Deep versus broad methods

 for automatic extraction of intelligence information from text

 

Neil C. Rowe, Jonathan Wintrode, Jason Sparks, Jonathan Vorrath, and Matthew Lear

Code CS/Rp, 833 Dyer Road

U.S. Naval Postgraduate School

Monterey, CA 93943 USA

(831) 656-2462, fax (831) 656-2814

ncrowe@nps.edu, jwintrod@nps.edu, jsparks@nps.edu,

jjvorrat@nps.edu, mrlear@nps.edu

Abstract

 

Extraction of intelligence from text data is increasingly becoming automated as software and network technology increases in speed and scope.  However, enormous amounts of text data are often available and one must carefully design a data mining strategy to obtain the relevant nuggets of gold from the mountains of useless dross.  Two strategies can be tried.  A “deep” approach is to use a few strong clues to find reasonable sentence candidates, then apply linguistic restrictions to find and extract key information (if any) surrounding the candidates.  A “broad” approach is to focus on large numbers of weaker clues such as specific words whose implications can be combined to rate sentences and present those of high likelihood of relevance.  In the work reported here, we tested the deep approach on military intelligence reports about enemy positions, which were relatively short text extracts, and we tested the broad approach on news stories from the World Wide Web involving terrorism, which presented a large volume of text information.

 

This paper appeared in the Proceedings of the 2005 International Command and Control Research and Technology Symposium, McLean, Virginia, USA.

1. Extracting location information from intelligence reports

 

Intelligence reports of many kinds are routinely sent to operational military organizations.  While some of this data can be and is formatted into short labeled fields, the unpredictable nature of

military challenges necessitates a significant amount of natural-language description to provide fuller explanations of formatted data and unanticipated phenomena of interest.  Natural language is also easier for untrained personnel to use than formatted data, and its use can reduce errors in encoding and decipherment of formatted data.

 

In particular, a significant number of intelligence messages arrive on military ships every day.  A hope is that this information could be subject to data mining to automatically extract and format a critical kind of information, locations of military targets.  Such a facility, if sufficiently fast, could provide valuable input to mission planning.  It could define probability distributions of targets within which aerial analysts or pilots could try to find them and strike them.  We explored these issues as part of the TEMMPTS project at Navy SPAWAR, San Diego, California.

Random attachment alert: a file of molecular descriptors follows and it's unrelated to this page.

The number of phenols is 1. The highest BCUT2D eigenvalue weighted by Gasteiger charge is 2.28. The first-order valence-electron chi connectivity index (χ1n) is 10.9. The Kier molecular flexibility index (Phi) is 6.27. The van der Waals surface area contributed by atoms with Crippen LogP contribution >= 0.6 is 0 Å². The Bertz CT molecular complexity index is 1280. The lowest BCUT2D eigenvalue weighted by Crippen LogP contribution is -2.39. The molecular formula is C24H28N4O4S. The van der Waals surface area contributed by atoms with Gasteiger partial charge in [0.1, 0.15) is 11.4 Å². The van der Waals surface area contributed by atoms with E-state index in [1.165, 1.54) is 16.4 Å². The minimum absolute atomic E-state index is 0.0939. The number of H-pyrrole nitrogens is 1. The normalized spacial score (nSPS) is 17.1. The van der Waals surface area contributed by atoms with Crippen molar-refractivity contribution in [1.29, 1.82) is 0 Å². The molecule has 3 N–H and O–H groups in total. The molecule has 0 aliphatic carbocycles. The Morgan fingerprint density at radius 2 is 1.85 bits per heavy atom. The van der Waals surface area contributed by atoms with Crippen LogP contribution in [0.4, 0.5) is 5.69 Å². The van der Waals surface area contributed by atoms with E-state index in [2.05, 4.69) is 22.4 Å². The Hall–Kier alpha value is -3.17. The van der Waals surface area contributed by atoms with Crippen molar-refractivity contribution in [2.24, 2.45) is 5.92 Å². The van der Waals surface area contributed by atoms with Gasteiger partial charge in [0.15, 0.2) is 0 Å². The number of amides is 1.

1.1. Extracting location expressions

 

Natural language descriptions permit qualifications and conditions to be attached to target descriptions like "probably at", "recently at", "was seen at", "could be at", "tend to be at", all of which have different implications for targeting procedures.  Our goal was to use modern ideas of data mining to provide focused analysis of the text without doing complete natural-language processing of all the sentences, since processing speed is critical with targeting intelligence.  (Morimoto et al, 2003) had similar goals for mining of location expressions in a more general class of text.  We used the language Java to implement a prototype program since it is efficient and widely available.

 

Our approach is to do "partial parsing" of the text, parsing centered around just the words that are strong indicators of location expressions.  This permits us to ignore large blocks of irrelevant text.  For location expressions, the strongest clues are location prepositions ("at", "beside", "in", etc.) and location verbs ("located", "heading", "deployed", etc.).  We thus scan text first to find such words.  We also seek obvious location formats like latitude-longitude expressions; dates and times are also important concomitant information for locations, so we look separately for their formats too.  Special formats almost invariably apply globally to the entire sentence in which they occur, as we rarely saw instances of more than one coordinate pair or time in a sentence.